Monday, 31 December 2018

The Weekly Sitrep....Number 9


Slothology taken to a higher level....

This is the last Sitrep on 2018 and I must confess that writing it has given me much to reflect on as I look back over the year. The two funerals I have attended - Eric Knowles and Pete Green - have affected me in many ways and for longer than I would not have expected, but if anything they have hardened my resolve to make more of an effort to stay in touch with people within my orbit, both near and far.

The gentle reminder I received from the HMRC way back in February that I can retire in eight years has meant that I have spent rather a lot of time thinking about what I have done, what I am going to do and more importantly, when I am going to do it! The last thing I want to do is to appear morbid or downbeat but I would be less than truthful if I did not acknowledge the impact these three events have had on me over the course of the year and, to a certain extent, how they have influenced my immediate plans. I am determined to get my book about wargaming using block armies written so my main focus for 2019 will be very much directed to this end. It will mean that any practical projects will need to be simple and compact so expect to see naval games featuring alongside the Kurz and Allison project.


In many ways not the easiest of reads but a welcome addition to the library all the same.

Christmas has been and gone, and aside from hoping that all had a great time celebrating in whatever fashion you traditionally do, I thought it would be a good opportunity to share the details of my seasonal haul. The first two items were a 'known quantity' in that I knew they were coming but as it has been a while since I saw them it seemed like a good idea to mention them again.


30mm Spencer Smith Union infantryman and Confederate Cavalryman....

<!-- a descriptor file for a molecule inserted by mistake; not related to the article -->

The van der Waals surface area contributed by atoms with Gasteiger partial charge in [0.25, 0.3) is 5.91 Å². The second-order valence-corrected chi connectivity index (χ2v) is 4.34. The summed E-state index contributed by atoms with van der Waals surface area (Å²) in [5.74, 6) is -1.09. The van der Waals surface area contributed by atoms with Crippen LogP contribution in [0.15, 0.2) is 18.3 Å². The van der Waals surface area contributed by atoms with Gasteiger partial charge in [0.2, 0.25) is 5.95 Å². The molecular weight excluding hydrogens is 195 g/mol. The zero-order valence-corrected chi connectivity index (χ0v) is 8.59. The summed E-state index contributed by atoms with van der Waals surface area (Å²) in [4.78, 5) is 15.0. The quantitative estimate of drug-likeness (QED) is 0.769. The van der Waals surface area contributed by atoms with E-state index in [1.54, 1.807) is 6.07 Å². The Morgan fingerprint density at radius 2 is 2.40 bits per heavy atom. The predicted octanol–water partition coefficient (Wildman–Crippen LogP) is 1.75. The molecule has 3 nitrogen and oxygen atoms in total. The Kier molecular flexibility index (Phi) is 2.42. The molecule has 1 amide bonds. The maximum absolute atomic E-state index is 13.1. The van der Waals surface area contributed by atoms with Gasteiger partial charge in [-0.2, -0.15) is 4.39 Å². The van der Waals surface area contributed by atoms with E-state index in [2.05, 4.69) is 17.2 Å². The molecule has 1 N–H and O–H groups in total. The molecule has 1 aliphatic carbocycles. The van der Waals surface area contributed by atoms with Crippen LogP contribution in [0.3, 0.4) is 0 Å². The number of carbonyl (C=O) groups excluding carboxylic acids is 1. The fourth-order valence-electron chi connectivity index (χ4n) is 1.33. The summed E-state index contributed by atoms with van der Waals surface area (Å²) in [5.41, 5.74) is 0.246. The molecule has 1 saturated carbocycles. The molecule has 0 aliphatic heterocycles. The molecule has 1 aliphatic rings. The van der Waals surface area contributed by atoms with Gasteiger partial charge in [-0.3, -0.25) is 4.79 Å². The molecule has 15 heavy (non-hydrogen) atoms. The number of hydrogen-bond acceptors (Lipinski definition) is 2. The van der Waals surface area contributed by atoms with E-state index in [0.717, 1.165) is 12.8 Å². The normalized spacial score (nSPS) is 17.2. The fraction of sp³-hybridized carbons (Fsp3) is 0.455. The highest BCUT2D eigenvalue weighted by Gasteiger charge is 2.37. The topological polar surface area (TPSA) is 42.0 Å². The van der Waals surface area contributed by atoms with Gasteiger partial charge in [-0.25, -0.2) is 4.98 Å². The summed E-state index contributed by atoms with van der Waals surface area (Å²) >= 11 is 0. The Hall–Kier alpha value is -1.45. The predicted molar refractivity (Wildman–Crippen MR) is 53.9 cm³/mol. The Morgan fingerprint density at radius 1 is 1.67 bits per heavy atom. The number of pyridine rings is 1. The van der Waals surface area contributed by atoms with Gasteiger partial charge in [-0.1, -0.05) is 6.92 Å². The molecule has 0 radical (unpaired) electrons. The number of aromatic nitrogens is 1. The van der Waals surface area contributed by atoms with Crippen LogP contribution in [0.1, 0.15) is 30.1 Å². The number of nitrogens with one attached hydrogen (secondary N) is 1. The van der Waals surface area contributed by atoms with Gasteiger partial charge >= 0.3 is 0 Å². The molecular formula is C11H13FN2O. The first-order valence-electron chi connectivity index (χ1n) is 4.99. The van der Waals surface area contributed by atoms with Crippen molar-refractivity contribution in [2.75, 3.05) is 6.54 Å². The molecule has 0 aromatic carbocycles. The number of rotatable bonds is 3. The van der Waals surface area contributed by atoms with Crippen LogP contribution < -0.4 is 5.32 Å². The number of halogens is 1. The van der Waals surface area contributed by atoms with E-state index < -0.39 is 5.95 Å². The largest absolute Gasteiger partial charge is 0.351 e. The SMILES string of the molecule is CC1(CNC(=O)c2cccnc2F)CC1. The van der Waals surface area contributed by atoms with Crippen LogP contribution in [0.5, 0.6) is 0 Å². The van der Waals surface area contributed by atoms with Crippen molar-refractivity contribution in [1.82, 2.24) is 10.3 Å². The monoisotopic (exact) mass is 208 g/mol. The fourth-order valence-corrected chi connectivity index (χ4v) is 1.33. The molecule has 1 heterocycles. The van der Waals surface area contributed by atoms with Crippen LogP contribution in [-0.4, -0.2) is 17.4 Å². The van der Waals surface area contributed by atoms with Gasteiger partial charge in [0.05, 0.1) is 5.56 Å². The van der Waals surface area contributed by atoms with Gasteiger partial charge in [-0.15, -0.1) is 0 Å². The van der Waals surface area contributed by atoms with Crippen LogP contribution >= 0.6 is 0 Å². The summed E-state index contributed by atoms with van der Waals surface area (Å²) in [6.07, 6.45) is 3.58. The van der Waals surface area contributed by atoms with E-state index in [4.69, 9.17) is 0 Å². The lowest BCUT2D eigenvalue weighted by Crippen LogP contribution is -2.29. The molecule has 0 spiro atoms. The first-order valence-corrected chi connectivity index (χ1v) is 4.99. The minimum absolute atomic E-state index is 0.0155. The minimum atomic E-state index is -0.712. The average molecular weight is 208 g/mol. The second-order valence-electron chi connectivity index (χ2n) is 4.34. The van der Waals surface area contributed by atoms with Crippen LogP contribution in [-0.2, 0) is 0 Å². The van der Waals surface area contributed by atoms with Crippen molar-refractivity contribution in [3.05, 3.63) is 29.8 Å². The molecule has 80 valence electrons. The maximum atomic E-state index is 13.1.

....and the rest of the box full. I have sufficient figures to produce a Charge! sized infantry regiment, two cavalry squadrons and an artillery battery per side plus the appropriate command for my 'old school toy soldier' Kurz and Allison project. With the imminent release of  'Rebels and Patriots' - the 'Lion Rampant' based rules covering the wars in America from 1750 to 1865 - I am sorely tempted to base the figures individually!

My son and daughter came up trumps with a brace of Amazon gift cards alongside some very nice Rioja and various other consumables. I have not used these in their entirety although I did buy a few titles for my Kindle. More by chance than design I seem to be duplicating some of my larger hardbacks with a digital version of the same for convenience. A good case in point is The Campaigns of Napoleon by David Chandler. Much as I enjoy sitting in a favourite leather armchair whilst sipping a glass of a decent Rioja in front of a roaring log fire with a faithful hound at my feet (actually it would on my sofa with bottle of beer and one of the cats parked on my lap but one can picture the imagery) lugging around such a door stop of a tome is not exactly convenient. For me this is where the Kindle comes in to its own. For my daily commute or on holiday it has become indispensable and although it will never replace a proper book in my affections, it is really handy to have.

From my gift cards I have acquired the following:

The Campaigns of Napoleon by David Chandler
The Forgotten Soldier by Guy Sajer
 Night Action - MTB Flotilla at War by Peter Dickens
The Battle of the Narrow Seas by Peter Scott
Dog Boats at War by Leonard Reynolds
Gunboat Command by Antony Hichens

You have probably worked out why some of the above titles have featured! I have yet to receive my copy of Cruel Seas by Warlord Games but am hopeful it will appear soon.

I would to extend a special note of thanks to davidinsuffolk for helping me out with a scanned copy of the C.F. Wesencraft article I mentioned in the last Sitrep - it has been very useful so many thanks again old chap!

Unsurprisingly work on the army level block rules and by extension the book they will feature in has taken a little bit of back seat over the holiday period but I have managed to scribble down a few ideas so it has not been entirely forgotten.

That about wraps it up fro this week so I would like to take this opportunity to wish you all a very peaceful and prosperous 2019.

Happy New Year!


A large Greenall's Gin and Tonic with ice and lemon, a ramekin of Planter's Peanuts and binge-watching Hercule Poirot - what's not to like?